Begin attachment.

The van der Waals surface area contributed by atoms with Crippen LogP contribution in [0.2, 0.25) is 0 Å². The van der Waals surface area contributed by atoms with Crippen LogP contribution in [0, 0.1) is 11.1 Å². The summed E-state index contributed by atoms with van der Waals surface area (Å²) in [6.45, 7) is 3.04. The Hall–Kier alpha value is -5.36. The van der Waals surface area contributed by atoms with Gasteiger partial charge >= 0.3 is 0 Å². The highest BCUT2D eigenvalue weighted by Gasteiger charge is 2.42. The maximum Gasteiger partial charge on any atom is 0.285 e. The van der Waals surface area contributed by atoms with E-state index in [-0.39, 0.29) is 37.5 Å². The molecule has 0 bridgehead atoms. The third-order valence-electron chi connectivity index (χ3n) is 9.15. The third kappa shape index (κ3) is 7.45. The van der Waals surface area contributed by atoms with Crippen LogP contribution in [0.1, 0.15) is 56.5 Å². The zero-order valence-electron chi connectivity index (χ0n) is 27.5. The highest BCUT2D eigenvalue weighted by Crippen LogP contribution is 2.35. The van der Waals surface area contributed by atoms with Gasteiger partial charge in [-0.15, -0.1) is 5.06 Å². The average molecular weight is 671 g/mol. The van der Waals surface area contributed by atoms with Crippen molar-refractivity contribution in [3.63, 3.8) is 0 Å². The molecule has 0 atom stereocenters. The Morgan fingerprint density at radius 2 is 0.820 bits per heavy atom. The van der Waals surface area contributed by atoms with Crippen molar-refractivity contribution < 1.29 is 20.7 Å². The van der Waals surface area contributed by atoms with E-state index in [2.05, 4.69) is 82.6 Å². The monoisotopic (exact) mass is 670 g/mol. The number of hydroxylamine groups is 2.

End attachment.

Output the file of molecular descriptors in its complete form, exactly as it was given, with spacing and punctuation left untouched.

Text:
The van der Waals surface area contributed by atoms with Crippen LogP contribution in [0.2, 0.25) is 0 Å². The van der Waals surface area contributed by atoms with Crippen LogP contribution in [0, 0.1) is 11.1 Å². The summed E-state index contributed by atoms with van der Waals surface area (Å²) in [6.45, 7) is 3.04. The Hall–Kier alpha value is -5.36. The van der Waals surface area contributed by atoms with Gasteiger partial charge >= 0.3 is 0 Å². The highest BCUT2D eigenvalue weighted by Gasteiger charge is 2.42. The maximum Gasteiger partial charge on any atom is 0.285 e. The van der Waals surface area contributed by atoms with E-state index in [-0.39, 0.29) is 37.5 Å². The molecule has 0 bridgehead atoms. The third-order valence-electron chi connectivity index (χ3n) is 9.15. The third kappa shape index (κ3) is 7.45. The van der Waals surface area contributed by atoms with Crippen LogP contribution in [0.1, 0.15) is 56.5 Å². The zero-order valence-electron chi connectivity index (χ0n) is 27.5. The highest BCUT2D eigenvalue weighted by Crippen LogP contribution is 2.35. The van der Waals surface area contributed by atoms with Gasteiger partial charge in [-0.15, -0.1) is 5.06 Å². The average molecular weight is 671 g/mol. The van der Waals surface area contributed by atoms with Crippen molar-refractivity contribution in [3.63, 3.8) is 0 Å². The molecule has 0 atom stereocenters. The Morgan fingerprint density at radius 2 is 0.820 bits per heavy atom. The van der Waals surface area contributed by atoms with Crippen molar-refractivity contribution < 1.29 is 20.7 Å². The van der Waals surface area contributed by atoms with E-state index in [2.05, 4.69) is 82.6 Å². The monoisotopic (exact) mass is 670 g/mol. The number of hydroxylamine groups is 2.